As a veteran, reflecting on Veterans Day brings about many memories and emotions. And I struggle, as many of us do, to find words to adequately share experiences that are so often other-worldly. But as a veteran who is also a Theology teacher, I recognize a poignant intersection between the lived experience of a veteran and the moral ideals of the Christian faith that might bring something home to our Pope Prep family. That intersection is virtue.
As we have discussed quite a bit this year at Pope Prep, virtue can be defined as the habit of doing good. Virtue is not just a one-time decision to do the right thing, but an ongoing, grinded-out, series of choices to do the right thing – every day. Those consistent decisions develop into virtue when they become part of our character.
Reflecting on my time in the military, I was blessed to witness service men and women regularly incarnating the virtues of sacrifice, courage, and selflessness.
First of all, these men and women taught me the importance of sacrifice, the act of putting the needs of others before one’s own. From dealing with the consistent challenges of being away from home to risking or giving their lives on dangerous front lines, past and present troops have modeled self sacrifice. In Theology, we learn it from Jesus Christ, Himself, and we call it agape (self-sacrificial love). It’s the haunting type of love that when someone shares it with you, you are called to action. I witnessed agape in the troops and also in the profound sacrifice of their family members who pray, worry, and fill in for their courageous loved ones.
Speaking of courage, it is a cardinal virtue in Theology and prerequisite for military service. How many times did I witness young men and women courageously taking on responsibilities that were beyond their experience and completely outside their comfort zones? It was in this community that I learned to be a risk-taker, how to fail, and how to get back up. In this way, I think Veterans Day is not just for veterans but a day for all of us. While remembering the courageous acts of veterans, we are empowered to strive for the courage to defend, protect, and stand up for justice in the face of great adversity.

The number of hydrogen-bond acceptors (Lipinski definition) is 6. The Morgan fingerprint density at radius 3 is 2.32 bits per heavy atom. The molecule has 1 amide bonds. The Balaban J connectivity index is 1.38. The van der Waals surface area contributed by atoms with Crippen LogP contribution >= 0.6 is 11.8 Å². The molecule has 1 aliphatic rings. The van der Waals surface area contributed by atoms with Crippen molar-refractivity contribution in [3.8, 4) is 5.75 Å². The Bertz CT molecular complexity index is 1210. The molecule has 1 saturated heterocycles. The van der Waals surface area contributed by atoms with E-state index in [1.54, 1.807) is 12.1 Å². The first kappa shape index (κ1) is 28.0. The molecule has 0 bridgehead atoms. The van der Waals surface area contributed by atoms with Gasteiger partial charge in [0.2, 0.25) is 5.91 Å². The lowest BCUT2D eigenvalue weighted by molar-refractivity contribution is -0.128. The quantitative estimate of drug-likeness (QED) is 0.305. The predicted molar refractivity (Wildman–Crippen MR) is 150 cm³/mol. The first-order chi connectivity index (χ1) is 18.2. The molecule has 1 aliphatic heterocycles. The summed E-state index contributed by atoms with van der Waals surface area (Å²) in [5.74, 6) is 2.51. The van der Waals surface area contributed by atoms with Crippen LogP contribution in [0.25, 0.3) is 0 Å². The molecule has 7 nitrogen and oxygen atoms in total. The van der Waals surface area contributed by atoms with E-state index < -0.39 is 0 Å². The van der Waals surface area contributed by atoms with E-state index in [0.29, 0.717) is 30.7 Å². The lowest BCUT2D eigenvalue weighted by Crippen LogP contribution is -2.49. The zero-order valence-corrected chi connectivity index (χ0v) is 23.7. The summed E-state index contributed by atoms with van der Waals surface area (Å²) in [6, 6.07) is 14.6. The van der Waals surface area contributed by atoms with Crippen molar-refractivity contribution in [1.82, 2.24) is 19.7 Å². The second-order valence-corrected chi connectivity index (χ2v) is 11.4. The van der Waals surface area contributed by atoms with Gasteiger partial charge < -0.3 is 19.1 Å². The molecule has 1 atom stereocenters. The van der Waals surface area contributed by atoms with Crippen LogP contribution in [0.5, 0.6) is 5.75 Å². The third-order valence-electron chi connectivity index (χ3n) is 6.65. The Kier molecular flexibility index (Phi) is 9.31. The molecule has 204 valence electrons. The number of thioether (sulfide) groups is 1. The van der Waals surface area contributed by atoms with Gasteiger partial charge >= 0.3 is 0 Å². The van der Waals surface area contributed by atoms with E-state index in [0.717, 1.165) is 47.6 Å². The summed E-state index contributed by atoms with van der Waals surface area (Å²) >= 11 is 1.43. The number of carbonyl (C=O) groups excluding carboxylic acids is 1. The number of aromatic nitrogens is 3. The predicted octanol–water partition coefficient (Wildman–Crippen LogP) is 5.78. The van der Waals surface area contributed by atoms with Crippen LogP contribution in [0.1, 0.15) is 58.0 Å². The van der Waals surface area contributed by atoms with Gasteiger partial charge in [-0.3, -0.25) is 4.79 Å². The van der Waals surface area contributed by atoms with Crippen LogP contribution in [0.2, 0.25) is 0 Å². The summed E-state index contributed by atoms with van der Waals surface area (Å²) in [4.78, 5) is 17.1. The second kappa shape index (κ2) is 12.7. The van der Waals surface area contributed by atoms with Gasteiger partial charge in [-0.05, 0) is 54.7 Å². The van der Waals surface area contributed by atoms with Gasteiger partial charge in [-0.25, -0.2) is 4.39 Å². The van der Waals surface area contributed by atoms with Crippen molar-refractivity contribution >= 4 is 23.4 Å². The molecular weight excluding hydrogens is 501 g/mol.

At the heart of military life is the virtue of selflessness. The belief in serving one’s country and fellow citizens intersects with the Christian call to serve one’s neighbor, especially the marginalized, poor, and disadvantaged. Some of the greatest joys of my military career came when we engaged in humanitarian aid for people suffering in dire poverty and people living in oppression by the powers over them. These experiences broke our hearts, emptied our self-absorption, and called us to greater empathy for the plight of others.
Today, as a Theology teacher, my goal is to weave these lessons and virtues into our daily lessons. Using the lives of Saints and other (often military) heroes, I try to emphasize to my students that virtue and holiness are only realized through putting in virtuous effort daily.
Today, let us pause and give thanks for the men and women who have paid ultimate sacrifices so that we may enjoy our many freedoms. Let us pray for the past and present troops who exemplify the virtues of sacrifice, courage, and selflessness. Let us pray for the courage to stand up for peace and justice for the poor and marginalized. And let us pray for the fortitude to live lives of virtue like the heroes who stand in harm’s way on our behalf.
Pope St. John Paul II, pray for us. Servant of God, Fr. Emil J. Kapaun, pray for us. Amen!
Tommy Lahey, Theology Teacher and Soccer Coach
Tommy Lahey is from southern Louisiana, where he graduated from LSU with a Bachelor of Science in Kinesiology and was commissioned into the U.S. Air Force. As a communications officer, he served troops and people in need in Texas, Hawaii, Saudi Arabia, and Germany before hearing God’s call to mission work. He then went to Franciscan University of Steubenville, coached soccer, and graduated with a Master of Arts in Theology and Christian Ministry. He has taught Theology at Catholic high schools in Louisiana and Kentucky but moved to Hendersonville in 2022 to be closer to family and teach at Pope Prep. He is married to a beautiful, generous, loving wife, Cara, and they have three remarkable kids: Zoe, Leo, and Silas.